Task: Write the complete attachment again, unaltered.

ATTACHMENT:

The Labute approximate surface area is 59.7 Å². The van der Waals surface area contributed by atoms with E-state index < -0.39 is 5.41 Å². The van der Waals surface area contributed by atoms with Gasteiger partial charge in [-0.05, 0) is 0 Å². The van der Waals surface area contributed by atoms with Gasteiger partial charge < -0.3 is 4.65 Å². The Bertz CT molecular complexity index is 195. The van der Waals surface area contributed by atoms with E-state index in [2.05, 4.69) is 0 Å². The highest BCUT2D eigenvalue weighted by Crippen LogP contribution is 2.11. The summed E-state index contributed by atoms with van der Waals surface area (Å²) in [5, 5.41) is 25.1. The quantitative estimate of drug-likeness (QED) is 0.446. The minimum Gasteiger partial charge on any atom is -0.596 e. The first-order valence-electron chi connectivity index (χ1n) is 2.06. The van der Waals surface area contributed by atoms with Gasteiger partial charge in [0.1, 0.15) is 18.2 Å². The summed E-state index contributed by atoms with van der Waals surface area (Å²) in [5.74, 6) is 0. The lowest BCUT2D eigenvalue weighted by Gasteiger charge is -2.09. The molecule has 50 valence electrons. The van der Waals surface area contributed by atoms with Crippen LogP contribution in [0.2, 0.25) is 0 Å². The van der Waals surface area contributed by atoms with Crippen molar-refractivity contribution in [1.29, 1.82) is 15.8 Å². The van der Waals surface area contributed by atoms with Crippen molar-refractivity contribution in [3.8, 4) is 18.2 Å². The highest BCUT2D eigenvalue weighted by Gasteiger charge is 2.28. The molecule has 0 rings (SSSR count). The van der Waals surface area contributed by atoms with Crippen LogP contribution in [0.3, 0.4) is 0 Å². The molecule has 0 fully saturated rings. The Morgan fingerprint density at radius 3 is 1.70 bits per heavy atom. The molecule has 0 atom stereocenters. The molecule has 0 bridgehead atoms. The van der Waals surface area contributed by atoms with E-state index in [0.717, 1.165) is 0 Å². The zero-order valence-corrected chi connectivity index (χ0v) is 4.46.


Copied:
The Labute approximate surface area is 59.7 Å². The van der Waals surface area contributed by atoms with E-state index < -0.39 is 5.41 Å². The van der Waals surface area contributed by atoms with Gasteiger partial charge in [-0.05, 0) is 0 Å². The van der Waals surface area contributed by atoms with Gasteiger partial charge < -0.3 is 4.65 Å². The Bertz CT molecular complexity index is 195. The van der Waals surface area contributed by atoms with E-state index in [2.05, 4.69) is 0 Å². The highest BCUT2D eigenvalue weighted by Crippen LogP contribution is 2.11. The summed E-state index contributed by atoms with van der Waals surface area (Å²) in [5, 5.41) is 25.1. The quantitative estimate of drug-likeness (QED) is 0.446. The minimum Gasteiger partial charge on any atom is -0.596 e. The first-order valence-electron chi connectivity index (χ1n) is 2.06. The van der Waals surface area contributed by atoms with Gasteiger partial charge in [0.1, 0.15) is 18.2 Å². The summed E-state index contributed by atoms with van der Waals surface area (Å²) in [5.74, 6) is 0. The lowest BCUT2D eigenvalue weighted by Gasteiger charge is -2.09. The molecule has 50 valence electrons. The van der Waals surface area contributed by atoms with Crippen LogP contribution in [0.2, 0.25) is 0 Å². The van der Waals surface area contributed by atoms with Crippen molar-refractivity contribution in [1.29, 1.82) is 15.8 Å². The van der Waals surface area contributed by atoms with Crippen molar-refractivity contribution in [3.8, 4) is 18.2 Å². The highest BCUT2D eigenvalue weighted by Gasteiger charge is 2.28. The molecule has 0 rings (SSSR count). The van der Waals surface area contributed by atoms with Crippen LogP contribution in [0.3, 0.4) is 0 Å². The molecule has 0 fully saturated rings. The Morgan fingerprint density at radius 3 is 1.70 bits per heavy atom. The molecule has 0 atom stereocenters. The molecule has 0 bridgehead atoms. The van der Waals surface area contributed by atoms with E-state index in [0.717, 1.165) is 0 Å². The zero-order valence-corrected chi connectivity index (χ0v) is 4.46.